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Tuesday, 12 March, 2002, 18:15 GMT
Row over gene testing kit
Family
The product is designed to offer lifestyle advice
A firm which sells a genetic testing kit through the Body Shop has been criticised by a genetics watchdog.

GeneWatch UK says the kit, made by Hampshire-based company Sciona, is "a rip-off" which misleads customers.

Scientists have also raised concerns about the You & Your Genes product designed to offer dietary and lifestyle advice based on an individual's genetic make-up.


We provide you with a 'zebra crossing' for your health, allowing you to make informed choices about your diet and lifestyle

Sciona
But both Sciona and the Body Shop have defended the kit, which they say is designed to promote healthy living.

Sciona says that by matching lifestyle to their unique genetic profile, subscribers to its service will achieve a higher level of general health.

But there are concerns that the firm is exaggerating the strength of research about the relationship between genes, diet and health, and downplaying potentially serious consequences of gene testing.

Subscribers, who pay an annual fee of 120, submit a DNA sample from the inside of their cheek and complete a lifestyle questionnaire.

Sciona, which has 300 subscribers so far, advises on its website that: "The You & Your Genes screen will identify your body's nutritional needs, making recommendations on what to eat to ensure your body and diet work in harmony."

Future ills

GeneWatch UK says the tests, available at 11 Body Shop UK stores, are unregulated, misleading and recommends customers not to take them.

The watchdog's deputy director Helen Wallace told BBC News Online there may be serious implications that customers had not been warned about.

Body Shop store
The tests are available at 11 Body Shop stores
She said there was a danger of people who were told they had "good genes" thinking they could cope with a bad diet - which was not the case.

Customers could also learn something about their possible future health - such as susceptibility to certain health conditions - that they may not want to know, she added.

Some scientists are concerned that existing scientific knowledge about genes does not justify Sciona's claims.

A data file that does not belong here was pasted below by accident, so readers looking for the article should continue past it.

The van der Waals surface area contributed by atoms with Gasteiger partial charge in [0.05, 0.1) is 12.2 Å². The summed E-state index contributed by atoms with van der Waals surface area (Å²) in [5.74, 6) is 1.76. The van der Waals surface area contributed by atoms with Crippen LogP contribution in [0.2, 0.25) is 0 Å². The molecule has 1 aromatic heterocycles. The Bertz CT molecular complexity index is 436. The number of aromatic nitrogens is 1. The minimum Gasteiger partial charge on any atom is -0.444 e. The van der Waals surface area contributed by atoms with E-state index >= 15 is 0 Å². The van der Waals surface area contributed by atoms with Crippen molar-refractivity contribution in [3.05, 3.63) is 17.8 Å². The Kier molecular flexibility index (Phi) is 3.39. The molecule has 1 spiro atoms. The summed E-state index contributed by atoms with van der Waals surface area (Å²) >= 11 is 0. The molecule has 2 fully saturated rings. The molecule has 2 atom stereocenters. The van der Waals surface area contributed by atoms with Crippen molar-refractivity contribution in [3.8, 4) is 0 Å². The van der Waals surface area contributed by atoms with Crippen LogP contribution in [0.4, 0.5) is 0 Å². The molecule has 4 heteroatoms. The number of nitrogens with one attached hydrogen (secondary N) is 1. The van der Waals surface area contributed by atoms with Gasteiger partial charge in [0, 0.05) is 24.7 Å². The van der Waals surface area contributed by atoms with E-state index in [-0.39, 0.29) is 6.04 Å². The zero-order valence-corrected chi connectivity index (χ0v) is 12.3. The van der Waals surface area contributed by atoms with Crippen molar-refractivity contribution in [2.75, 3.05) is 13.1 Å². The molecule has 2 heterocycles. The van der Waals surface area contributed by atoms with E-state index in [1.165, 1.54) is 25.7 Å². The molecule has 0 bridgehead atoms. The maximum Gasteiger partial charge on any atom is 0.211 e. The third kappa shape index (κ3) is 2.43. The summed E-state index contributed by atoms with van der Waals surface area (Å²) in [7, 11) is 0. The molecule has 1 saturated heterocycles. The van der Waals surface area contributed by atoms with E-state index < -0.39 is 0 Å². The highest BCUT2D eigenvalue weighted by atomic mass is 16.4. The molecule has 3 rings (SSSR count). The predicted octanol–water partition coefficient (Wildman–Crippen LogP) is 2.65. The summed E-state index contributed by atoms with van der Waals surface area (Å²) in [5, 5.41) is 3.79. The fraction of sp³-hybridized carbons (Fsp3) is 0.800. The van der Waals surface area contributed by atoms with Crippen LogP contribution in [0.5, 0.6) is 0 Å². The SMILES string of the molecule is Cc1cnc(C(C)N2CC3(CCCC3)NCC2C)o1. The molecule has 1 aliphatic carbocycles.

Roland Wolf of Dundee University, one of Britain's leading experts in the field, told the Guardian Unlimited website: "We still don't have a very clear-cut message about the relationship between any of this and diet."

Paolo Vineis, professor of biostatistics at the University of Turin, told the Guardian it was unethical for Sciona and the Body Shop to be offering a genetic testing service with no involvement from a GP.

'Fears unfounded'

The Human Genetics Commission (HGC), the government body which monitors developments in genetics, is currently considering notification from Sciona and is due to meet the firm in April.

HGC spokeswoman Charlotte Grant told BBC News Online: "The HGC needs to meet with Sciona to find out what they are offering and what are the ethical concerns that it needs to raise with ministers."

But Sciona's chief executive Chris Martin told BBC News Online: "The service we provide is trying to bridge the divide between academic research and the public."

He said it aimed to get people interested in their body, genetic make-up and healthy living.

Fears that genetic information would be sold and patented were unfounded, he said.

"We treat all information relating to an individual as owned by that individual and won't do anything to it unless they ask us to."

The Body Shop told BBC News Online: "The point of the Sciona's service, offered in our stores, is to promote healthy eating and lifestyle choices.

"None of the genes in this service are diagnostic of any specific disease."

See also:

08 Mar 02 | Health
Warning over health websites
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